Massachusetts Landlord and Tenant Law requires your landlord to return the security deposit within 30 days after you leave the rental unit. Typically, if you caused damage (beyond normal wear and tear) to the space your landlord—according to MA Landlord and Tenant Law—is allowed to use a portion of the security deposit to pay for repairs. However, if your landlord does not give you a ‘statement of condition’ at the beginning of the tenancy, it is not possible, according to MA landlord and tenant law– for the landlord to use the deposit for repairs. Massachusetts Landlord and Tenant Law states that the landlord must provide you with a detailed list of the repairs and the costs associated with each; this list must be given to the renter within 30 days after the move out. The statement must be signed under penalties of perjury. If the landlord does not provide you with this information, or if he/she refuses to return the deposit for whatever reason, you are required—under MA landlord and tenant law–to sue the landlord to get the deposit back. Although this sounds insufferable, Massachusetts’ housing courts are typically friendly to plaintiffs.

MA Landlord and Tenant Law: Can the Landlord Enter my Apartment?

According to Massachusetts Landlord and Tenant Law, a landlord and his/her agent may enter the rental space for several reasons, including: make repairs, inspect the space or to show the rental space to prospective renters. This portion of MA Landlord and Tenant Law; however, requires landlords to provide the renter with reasonable notice (24 to 48 hours) and to enter only at reasonable hours (9 a.m. to 5 p.m.).

MA Landlord and Tenant Laws: Rights after Foreclosure

According to Massachusetts Landlord and Tenant Law, foreclosure does not automatically terminate your tenancy. Regardless of what the new owner or the bank tells you, you are not required—based on Massachusetts Landlord and Tenant Law—to leave your apartment just because your landlord lost the property to foreclosure. If you are a formal tenant (tenant with a lease, tenant with a housing subsidy or tenant at will), the tenancy will continue after foreclosure. Subsidized tenancies and tenancies at will continue under the same terms as with their old landlord. In this situation, all leases are converted into tenancies at will, with the company or person purchasing the property at the foreclosure auction serving as the new landlord and owner.

As a tenant, you are still responsible for paying the rent. Until the sale of the apartment, you should continue to pay rent to your old landlord.

Massachusetts Landlord and Tenant Law: Rent Increases

If you hold a lease for a period of time, your landlord—under Massachusetts Landlord and Tenant Law—is not allowed to raise the rent until the lease ends. With tenancies-at-will; however, you and your landlord agree that you will remain a tenant and pay specified rent until one of you decides you wish to change the terms of the lease. In this formation, either you or the landlord will only provide notice of the intended change.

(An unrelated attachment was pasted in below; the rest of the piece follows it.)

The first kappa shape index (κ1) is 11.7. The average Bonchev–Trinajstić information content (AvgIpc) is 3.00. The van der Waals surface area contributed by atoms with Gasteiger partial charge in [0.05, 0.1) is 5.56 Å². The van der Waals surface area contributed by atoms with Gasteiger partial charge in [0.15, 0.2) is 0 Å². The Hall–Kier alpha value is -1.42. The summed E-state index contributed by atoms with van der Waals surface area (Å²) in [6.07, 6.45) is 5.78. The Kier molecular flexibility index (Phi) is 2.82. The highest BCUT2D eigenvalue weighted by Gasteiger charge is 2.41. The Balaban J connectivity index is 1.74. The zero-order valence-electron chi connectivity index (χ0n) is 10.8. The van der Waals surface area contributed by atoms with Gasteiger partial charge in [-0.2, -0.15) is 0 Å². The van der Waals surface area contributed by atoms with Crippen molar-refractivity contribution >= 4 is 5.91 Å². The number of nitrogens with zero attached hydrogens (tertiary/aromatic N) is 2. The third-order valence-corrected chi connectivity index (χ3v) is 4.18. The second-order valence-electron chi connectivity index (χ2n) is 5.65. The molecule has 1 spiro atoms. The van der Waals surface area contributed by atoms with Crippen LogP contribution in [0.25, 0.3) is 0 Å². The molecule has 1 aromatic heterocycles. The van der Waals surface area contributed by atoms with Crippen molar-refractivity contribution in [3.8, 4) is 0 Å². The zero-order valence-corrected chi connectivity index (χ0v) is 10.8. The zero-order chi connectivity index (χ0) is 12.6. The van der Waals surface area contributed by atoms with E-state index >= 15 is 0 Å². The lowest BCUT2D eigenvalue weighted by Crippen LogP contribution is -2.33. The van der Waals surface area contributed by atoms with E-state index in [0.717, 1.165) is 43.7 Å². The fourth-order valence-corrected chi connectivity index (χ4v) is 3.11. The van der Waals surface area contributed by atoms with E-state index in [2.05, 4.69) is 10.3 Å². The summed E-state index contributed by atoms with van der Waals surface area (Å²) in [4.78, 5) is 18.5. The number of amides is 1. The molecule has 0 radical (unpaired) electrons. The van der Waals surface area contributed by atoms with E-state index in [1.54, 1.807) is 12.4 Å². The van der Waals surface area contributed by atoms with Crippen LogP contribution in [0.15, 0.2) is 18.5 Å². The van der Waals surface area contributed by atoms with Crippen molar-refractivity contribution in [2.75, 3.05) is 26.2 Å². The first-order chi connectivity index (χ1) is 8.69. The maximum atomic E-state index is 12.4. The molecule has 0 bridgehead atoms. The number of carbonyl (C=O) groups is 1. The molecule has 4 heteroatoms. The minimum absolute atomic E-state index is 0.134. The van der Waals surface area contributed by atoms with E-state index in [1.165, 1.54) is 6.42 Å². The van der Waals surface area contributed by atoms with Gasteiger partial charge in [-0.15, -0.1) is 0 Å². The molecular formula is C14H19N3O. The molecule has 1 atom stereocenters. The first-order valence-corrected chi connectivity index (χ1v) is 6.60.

If you are living under a tenancy-at-will lease (month to month lease), your landlord is required to provide notice of his/her intent to end your current tenancy and begin a new one with a higher rent at least 30 days or one month prior to the day your next rent payment is due—whichever period is longer. In most other rental formations, the landlord’s ability to raise rent is limited by the market and what renters are able or willing to pay.

Massachusetts Landlord and Tenant Law: Can I refuse to give my landlord permission to enter my rental space?

MA landlord and tenant laws state that with at least one day’s notice, you are required to allow your landlord entry to: make repairs; inspect the apartment; show the apartment to prospective realtors, buyers or tenants; inspect the rental space for damages within the last month of your tenancy

Massachusetts Landlord and Tenant Law: Am I Allowed to withhold rent if there is a problem with the rental space and I have to pay for repair costs?

Yes, you are allowed to withhold rent; however, it may be done only when specific conditions apply. You may withhold rent from your landlord if the Board of Health views certain conditions within your space as being unsafe or hazardous to the occupant’s health. In this situation, rent may be withheld if the landlord receives written notice of these violations and if he/she failed to repair the space in a timely manner. No matter the circumstance, you may only deduct a total of 4 months’ rent. Before paying for repairs, you should first speak with the landlord, and in more severe cases, a legal specialist.